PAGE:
The United Nations secretary-general is again urging all parties to conflicts to respond to his call for a global cease-fire to tackle the COVID-19 pandemic, pointing to the more than 20,000 civilians killed or injured in attacks in 10 countries last year and millions more forced from their homes.
Antonio Guterres said in a report to the U.N. Security Council released Thursday that the pandemic is “the greatest test the world has faced” since the world body was established 75 years ago. And he said it has already had a severe impact on efforts to protect civilians, especially in conflict-affected countries where weak health care systems can be overwhelmed.
The U.N. chief said support for his March 23 cease-fire appeal from governments, regional organizations, armed groups, civil society and individuals throughout the world has been “encouraging.” But he said in many instances “challenges in implementing the cease-fire still need to be overcome, in particular in areas where there are protracted conflicts, often involving multiple armed actors and complex interests at the local, national and international level..”
“As the world confronts the monumental challenge of the COVID-19 pandemic, the need to silence the guns could not be more acute,” he said.
His new appeal focuses on the protection of civilians, stressing that the most effective way to protect them “is to prevent the outbreak, escalation, continuation and recurrence of armed conflicts.”
Guterres said that according to the United Nations, more than 20,000 civilians were killed last year in conflicts in 10 countries — Afghanistan, Central African Republic, Iraq, Libya, Nigeria, Somalia, South Sudan, Syria, Ukraine and Yemen.
He said that figure is almost certainly an underestimate because it doesn’t include civilian casualties in Cameroon, Chad, Congo, Mali, Myanmar, Niger, Sudan’s western Darfur region and the Palestinian territories.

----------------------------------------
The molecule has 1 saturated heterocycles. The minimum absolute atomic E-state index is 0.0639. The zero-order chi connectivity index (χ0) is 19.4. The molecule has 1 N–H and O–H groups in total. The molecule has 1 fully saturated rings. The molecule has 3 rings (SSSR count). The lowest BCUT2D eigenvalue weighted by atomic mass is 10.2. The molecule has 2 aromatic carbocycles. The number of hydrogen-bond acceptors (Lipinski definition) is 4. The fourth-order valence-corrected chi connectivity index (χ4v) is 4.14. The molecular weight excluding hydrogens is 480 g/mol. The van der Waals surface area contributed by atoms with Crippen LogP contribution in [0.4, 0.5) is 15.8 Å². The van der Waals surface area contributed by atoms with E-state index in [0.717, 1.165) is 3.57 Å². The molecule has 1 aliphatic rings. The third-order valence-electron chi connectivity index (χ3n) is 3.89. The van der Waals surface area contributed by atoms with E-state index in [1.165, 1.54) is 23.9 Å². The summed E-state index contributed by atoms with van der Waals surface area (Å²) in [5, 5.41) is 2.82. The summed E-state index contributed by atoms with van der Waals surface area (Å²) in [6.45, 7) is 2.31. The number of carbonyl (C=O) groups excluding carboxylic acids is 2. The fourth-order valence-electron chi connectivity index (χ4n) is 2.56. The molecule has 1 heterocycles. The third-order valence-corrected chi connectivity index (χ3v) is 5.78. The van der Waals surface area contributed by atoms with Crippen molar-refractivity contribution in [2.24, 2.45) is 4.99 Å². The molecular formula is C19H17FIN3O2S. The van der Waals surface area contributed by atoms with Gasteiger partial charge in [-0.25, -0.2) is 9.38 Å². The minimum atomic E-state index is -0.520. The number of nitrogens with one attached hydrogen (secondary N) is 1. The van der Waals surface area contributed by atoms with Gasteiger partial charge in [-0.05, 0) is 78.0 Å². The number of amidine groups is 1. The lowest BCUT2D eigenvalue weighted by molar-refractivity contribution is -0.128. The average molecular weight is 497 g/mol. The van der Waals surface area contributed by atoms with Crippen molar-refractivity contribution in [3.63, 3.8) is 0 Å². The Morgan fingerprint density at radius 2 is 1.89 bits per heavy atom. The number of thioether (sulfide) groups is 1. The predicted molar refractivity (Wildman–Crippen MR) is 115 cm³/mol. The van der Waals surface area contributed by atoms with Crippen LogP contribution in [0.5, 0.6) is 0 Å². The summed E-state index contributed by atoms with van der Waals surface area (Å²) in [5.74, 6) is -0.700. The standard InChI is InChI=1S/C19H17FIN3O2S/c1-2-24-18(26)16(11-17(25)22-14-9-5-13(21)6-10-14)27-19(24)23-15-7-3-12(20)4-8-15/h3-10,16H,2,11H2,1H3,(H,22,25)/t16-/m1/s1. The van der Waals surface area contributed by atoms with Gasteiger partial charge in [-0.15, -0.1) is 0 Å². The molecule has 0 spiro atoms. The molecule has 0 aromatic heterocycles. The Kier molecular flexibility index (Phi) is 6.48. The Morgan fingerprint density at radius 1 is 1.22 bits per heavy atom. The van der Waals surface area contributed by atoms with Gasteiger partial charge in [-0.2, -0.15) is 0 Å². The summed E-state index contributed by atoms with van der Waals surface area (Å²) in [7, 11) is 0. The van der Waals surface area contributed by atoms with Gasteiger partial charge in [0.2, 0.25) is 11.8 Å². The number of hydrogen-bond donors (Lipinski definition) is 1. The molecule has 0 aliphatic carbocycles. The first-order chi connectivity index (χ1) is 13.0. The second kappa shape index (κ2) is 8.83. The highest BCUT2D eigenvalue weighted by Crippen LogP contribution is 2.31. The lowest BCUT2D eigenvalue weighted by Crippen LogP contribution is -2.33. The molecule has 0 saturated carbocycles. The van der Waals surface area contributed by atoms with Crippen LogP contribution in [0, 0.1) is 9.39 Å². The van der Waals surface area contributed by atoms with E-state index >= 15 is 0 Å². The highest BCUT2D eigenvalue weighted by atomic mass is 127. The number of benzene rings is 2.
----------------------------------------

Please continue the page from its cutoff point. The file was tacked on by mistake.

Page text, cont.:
The secretary-general said Afghanistan had the highest number of recorded civilian casualties in 2019 — 10,392 civilians killed or injured by homemade bombs and other attacks, with women and children accounting for 42% of the victims.
In Syria, Guterres said hostilities resulted in the deaths of at least 2,404 civilians, including 466 women and 688 children. In Yemen, 3,217 civilians were reported to have been killed or injured, with children accounting for 25%, And in South Sudan there were 1,405 civilian casualties, while in Somalia 1,459 died.
He also pointed to attacks on monasteries, schools and camps for internally displaced people in Myanmar, an air strike on an immigration detention facility in Libya that killed at least 53 migrants and refugees, and attacks by armed groups on markets, towns and commercial trucks in Nigeria that killed more than 100.
Guterres said the millions of civilians forced out of their homes in 2019 added to the 70.8 million people already displaced by conflict and violence. For example, he said, almost 1 million people were newly displaced in Congo, 455,553 in Afghanistan and 200,000 in Nigeria.
He warned that the pandemic may create "incentives for some parties to conflict to press for an advantage, leading to an increase in violence, while others may see opportunities because the attention of governments and the international community is absorbed by the health crisis.”